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Bosch Wants to Bring 3D Displays to Vehicles

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【Summary】The technology won’t require viewers to wear glasses or view the display from a specific angle.

Original Vineeth Joel Patel    Aug 18, 2019 4:00 PM PT
Bosch Wants to Bring 3D Displays to Vehicles

When 3D movies came out, it was an extraordinary feat for the film industry. But now, there are 3D televisions and virtual reality headsets for videogames. Yet displays in automobiles are still stuck in 2D. Bosch, the German automotive supply giant, is looking to change that. The supply company is looking to introduce 3D display products in cars in the near future.

3D Displays Without The Hassle
 
Unlike 3D technology in movies or televisions, Bosch's proposed tech for automobile displays are passive. That means viewers don't have to wear glasses to see the effect or look at the display from a specific angle. The company's display doesn't require eye tracking, either.
 
As to why come out with the technology, Bosch believes that it could drastically improve the way drivers receive and comprehend data. "The display's depth of field means drivers can grasp important visual information faster, whether from an assistance system or a traffic-jam alert," said Dr. Steffen Berns, president of Bosch Car Multimedia. "Alerts that seem to jump out of the display are much more obvious and urgent."
 
While no other automakers have come out with 3D technology for cars , some have started to come out with different ways to relay information to drivers. From vibrating seats to steering wheels that fight back, coming out with new ways to provide drivers with information is one of the next big things in the automotive industry. And Bosch thinks 3D displays are the next logical step to take.

The Next Step In Technology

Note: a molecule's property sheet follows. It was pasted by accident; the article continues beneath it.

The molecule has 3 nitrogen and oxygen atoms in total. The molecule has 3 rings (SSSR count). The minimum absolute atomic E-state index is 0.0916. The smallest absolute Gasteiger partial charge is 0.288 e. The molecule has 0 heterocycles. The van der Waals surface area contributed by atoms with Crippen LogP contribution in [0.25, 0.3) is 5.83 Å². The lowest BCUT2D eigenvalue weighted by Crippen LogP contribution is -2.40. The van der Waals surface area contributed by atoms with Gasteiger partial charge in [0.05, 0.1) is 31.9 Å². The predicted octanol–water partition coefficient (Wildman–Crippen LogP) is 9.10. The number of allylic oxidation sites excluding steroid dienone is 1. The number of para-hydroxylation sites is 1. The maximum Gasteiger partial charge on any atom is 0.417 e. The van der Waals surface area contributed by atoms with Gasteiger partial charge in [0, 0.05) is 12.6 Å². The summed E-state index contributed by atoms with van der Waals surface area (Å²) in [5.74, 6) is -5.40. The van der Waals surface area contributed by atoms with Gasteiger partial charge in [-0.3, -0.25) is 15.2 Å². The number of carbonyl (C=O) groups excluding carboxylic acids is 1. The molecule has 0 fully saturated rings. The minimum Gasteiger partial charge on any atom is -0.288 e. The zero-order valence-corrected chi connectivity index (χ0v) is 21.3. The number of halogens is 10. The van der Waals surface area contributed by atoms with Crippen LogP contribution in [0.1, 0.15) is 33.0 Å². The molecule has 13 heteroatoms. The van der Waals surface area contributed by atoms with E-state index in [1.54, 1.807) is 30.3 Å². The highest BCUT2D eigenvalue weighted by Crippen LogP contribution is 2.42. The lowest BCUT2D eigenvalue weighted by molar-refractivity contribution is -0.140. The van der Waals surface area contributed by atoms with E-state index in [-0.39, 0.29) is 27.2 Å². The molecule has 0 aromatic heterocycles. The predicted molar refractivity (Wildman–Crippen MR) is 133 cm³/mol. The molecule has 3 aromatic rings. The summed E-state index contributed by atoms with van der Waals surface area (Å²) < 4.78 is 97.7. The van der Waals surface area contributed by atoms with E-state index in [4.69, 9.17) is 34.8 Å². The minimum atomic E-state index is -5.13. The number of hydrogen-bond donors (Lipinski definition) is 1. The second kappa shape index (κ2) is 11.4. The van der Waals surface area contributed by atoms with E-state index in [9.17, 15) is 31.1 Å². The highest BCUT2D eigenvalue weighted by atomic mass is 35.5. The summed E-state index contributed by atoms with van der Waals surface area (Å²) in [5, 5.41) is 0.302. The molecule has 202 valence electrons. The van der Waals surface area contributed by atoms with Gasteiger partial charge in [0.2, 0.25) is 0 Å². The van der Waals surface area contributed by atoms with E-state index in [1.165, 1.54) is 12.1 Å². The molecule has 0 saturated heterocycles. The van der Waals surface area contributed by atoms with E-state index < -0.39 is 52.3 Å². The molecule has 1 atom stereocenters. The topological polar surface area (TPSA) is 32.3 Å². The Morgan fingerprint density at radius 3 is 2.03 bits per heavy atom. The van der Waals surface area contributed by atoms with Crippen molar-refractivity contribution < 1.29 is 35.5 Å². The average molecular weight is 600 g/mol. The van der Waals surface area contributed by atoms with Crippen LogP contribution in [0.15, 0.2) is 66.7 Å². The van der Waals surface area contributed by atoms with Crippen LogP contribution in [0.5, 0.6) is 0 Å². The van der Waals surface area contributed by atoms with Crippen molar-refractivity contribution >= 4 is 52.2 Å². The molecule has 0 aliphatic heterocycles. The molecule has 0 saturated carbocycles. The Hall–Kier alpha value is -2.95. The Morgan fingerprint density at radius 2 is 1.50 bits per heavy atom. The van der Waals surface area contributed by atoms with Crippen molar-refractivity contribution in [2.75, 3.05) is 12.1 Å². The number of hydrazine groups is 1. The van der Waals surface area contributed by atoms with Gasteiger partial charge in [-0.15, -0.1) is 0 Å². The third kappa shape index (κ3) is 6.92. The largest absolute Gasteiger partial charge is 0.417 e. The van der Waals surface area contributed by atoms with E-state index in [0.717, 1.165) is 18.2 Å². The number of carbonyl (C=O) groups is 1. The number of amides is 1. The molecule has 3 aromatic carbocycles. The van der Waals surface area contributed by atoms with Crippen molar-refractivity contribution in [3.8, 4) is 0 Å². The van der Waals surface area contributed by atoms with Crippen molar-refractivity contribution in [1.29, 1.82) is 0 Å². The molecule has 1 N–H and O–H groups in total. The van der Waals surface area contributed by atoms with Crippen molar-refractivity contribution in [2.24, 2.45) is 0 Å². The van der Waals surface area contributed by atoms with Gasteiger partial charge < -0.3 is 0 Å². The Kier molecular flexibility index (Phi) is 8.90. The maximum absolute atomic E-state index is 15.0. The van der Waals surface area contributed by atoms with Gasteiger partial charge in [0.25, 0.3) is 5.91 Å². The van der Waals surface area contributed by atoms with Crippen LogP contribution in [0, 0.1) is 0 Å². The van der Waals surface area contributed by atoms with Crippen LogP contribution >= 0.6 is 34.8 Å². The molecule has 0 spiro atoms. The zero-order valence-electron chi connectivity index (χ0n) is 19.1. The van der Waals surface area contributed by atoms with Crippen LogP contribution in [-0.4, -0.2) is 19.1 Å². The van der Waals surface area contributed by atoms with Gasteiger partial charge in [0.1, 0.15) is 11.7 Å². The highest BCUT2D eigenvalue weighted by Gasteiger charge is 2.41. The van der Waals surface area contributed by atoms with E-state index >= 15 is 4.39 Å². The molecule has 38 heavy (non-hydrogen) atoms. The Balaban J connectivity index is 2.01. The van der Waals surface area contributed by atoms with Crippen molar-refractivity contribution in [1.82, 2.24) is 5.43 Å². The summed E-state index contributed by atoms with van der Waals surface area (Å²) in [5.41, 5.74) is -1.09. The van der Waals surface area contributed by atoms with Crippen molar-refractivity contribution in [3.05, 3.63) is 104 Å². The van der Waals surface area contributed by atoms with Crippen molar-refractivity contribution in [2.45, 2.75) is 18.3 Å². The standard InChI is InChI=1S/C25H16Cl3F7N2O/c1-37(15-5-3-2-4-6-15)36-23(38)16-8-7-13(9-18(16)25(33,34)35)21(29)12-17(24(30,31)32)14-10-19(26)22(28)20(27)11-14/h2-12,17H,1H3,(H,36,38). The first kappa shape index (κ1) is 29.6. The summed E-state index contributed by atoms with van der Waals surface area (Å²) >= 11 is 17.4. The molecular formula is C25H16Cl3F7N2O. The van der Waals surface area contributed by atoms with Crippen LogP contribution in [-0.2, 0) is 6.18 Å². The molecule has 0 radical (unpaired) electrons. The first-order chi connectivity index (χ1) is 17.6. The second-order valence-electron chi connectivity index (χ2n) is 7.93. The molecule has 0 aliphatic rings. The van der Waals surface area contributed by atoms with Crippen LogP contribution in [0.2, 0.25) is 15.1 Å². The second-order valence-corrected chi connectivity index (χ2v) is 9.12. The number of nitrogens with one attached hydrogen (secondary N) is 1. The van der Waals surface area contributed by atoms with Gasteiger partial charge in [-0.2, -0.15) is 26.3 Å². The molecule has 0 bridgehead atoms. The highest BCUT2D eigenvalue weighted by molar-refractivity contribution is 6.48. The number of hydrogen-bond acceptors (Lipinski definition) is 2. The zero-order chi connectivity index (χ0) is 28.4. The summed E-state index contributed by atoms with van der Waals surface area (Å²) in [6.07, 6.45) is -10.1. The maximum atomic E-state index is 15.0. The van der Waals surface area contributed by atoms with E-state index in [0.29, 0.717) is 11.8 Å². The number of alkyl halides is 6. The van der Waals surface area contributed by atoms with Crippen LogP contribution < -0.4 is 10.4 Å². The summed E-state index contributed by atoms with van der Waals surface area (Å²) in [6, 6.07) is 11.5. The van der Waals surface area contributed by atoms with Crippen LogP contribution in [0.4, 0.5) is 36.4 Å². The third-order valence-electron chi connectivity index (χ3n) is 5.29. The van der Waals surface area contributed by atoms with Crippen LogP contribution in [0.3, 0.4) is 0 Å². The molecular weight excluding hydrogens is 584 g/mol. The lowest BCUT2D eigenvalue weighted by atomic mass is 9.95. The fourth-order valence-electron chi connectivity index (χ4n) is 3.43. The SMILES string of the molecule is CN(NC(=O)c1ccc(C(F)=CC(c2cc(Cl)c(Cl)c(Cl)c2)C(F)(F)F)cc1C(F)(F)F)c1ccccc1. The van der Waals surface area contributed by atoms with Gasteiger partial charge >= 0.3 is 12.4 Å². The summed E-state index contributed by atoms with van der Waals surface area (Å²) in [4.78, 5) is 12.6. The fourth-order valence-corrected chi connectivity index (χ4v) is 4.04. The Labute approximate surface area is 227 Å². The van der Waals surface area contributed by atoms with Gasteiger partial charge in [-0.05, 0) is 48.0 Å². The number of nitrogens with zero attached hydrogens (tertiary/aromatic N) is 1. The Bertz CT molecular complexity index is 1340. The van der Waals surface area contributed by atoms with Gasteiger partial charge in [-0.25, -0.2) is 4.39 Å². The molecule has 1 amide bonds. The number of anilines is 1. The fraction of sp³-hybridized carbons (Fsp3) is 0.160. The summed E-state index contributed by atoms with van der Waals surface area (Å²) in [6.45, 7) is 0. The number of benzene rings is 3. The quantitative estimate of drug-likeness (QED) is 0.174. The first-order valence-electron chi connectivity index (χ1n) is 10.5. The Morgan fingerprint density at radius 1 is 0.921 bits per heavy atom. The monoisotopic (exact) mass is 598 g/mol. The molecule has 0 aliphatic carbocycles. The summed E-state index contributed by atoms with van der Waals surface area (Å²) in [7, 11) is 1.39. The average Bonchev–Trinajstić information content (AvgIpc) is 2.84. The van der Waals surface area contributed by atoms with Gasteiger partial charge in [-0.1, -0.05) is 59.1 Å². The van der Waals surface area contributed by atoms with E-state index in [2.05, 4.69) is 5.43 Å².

As the company outlines in a press release, a 3D display that works with a car's rearview camera can help display obstacles in a more usable manner. With a more realistic image, the company believes drivers will be able to avoid obstacles more quickly. Navigation will also be improved, as a 3D display can clearly mark out where exactly the next turn is by displaying possible markers to look out for.
 
Having a 3D display sounds like it might require a large amount of computing power and multiple computers, but Bosch claims only one cockpit computer is in charge of the entire show. As the company explains, having one computer that can do everything means the vehicle doesn't have as much weight, while development times are decreased, too. Over-the-air updates will help keep the display up to date.
 
Bosch still has some ways to go, as the technology itself is something that could be previewed on future concept cars. There's one modern system on the road that gets close to giving drivers a 3D view of what lies ahead. Mercedes-Benz's latest MBUX infotainment system has a forward-facing camera that helps create turn-by-turn navigation through augmented reality for drivers. Floating signs (arrows) hover above the view of the actual road. While MBUX is one of the most high-tech systems on the road, it's still only 2D.

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